Every culture has its distinctions that make it unique to others.  I will summarize six key Hispanic/Latino values that provide the foundation for their way of life (Carteret, 2011.)

In Hispanic/Latino culture, the family is highly valued.  The family in this culture is inclusive of grandparents, aunts/uncles, and cousins and even close friends.  Important decisions are made as a collective unit.  Individualistic decision-making is viewed as disrespectful and selfish.  (Carteret, 2011).  Important decision-making may be delayed until all key family members are available for discussion.  The intent is not to be uncooperative but rather to respect the family process of decision-making within their culture.  

Another important value is respect and reverence to authority. Within the family structure, authority is granted based on gender and age.  The oldest male in the family has the greatest decision making authority.  In the community, reverence to authority is provided based on age, gender, social position and economic status.  For example, doctors and clergy are viewed as authority figures and given such reverence that communication with them is reduced to one of listening rather than engaging, as a sign of respect.  It is helpful for someone in a position of authority working with individuals from the Hispanic/Latino culture to make an effort to engage the person by asking questions of them.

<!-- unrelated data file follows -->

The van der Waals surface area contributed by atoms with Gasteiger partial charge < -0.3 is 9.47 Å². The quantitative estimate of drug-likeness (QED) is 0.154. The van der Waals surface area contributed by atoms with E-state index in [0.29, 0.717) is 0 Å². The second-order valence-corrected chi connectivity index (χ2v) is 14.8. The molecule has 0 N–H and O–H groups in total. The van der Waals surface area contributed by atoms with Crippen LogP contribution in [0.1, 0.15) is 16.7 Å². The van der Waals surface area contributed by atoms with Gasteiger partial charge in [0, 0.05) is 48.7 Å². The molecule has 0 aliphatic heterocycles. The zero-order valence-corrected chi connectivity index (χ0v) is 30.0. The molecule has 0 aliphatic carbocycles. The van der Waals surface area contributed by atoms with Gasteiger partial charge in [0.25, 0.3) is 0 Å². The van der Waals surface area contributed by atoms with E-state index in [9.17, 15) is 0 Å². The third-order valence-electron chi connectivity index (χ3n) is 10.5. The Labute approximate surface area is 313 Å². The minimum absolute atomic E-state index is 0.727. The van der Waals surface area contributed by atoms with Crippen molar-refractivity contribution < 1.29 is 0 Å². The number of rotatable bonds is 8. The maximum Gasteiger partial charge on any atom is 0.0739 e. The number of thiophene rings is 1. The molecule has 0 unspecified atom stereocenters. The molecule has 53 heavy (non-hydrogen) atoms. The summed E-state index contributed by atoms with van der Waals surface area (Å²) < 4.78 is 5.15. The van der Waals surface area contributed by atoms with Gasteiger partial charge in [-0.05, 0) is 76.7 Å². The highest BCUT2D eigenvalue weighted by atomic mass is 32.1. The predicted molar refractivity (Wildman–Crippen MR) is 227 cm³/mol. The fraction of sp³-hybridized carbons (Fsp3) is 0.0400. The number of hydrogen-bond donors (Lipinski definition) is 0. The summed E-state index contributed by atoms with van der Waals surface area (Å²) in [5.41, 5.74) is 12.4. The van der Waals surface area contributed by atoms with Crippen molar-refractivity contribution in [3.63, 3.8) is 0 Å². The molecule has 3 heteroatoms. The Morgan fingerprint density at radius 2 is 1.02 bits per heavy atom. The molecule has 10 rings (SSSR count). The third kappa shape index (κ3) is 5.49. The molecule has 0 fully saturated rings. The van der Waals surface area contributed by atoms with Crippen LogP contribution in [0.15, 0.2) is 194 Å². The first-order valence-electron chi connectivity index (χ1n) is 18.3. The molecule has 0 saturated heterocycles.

In this culture, respect is expected to be reciprocal.  A Hispanic/Latino individual prefers to be addressed formally by their last name until given permission to use their first name.  A greeting such as “good morning/good afternoon/good evening” accompanied by a smile demonstrates a professional friendliness that helps to build rapport and cooperation.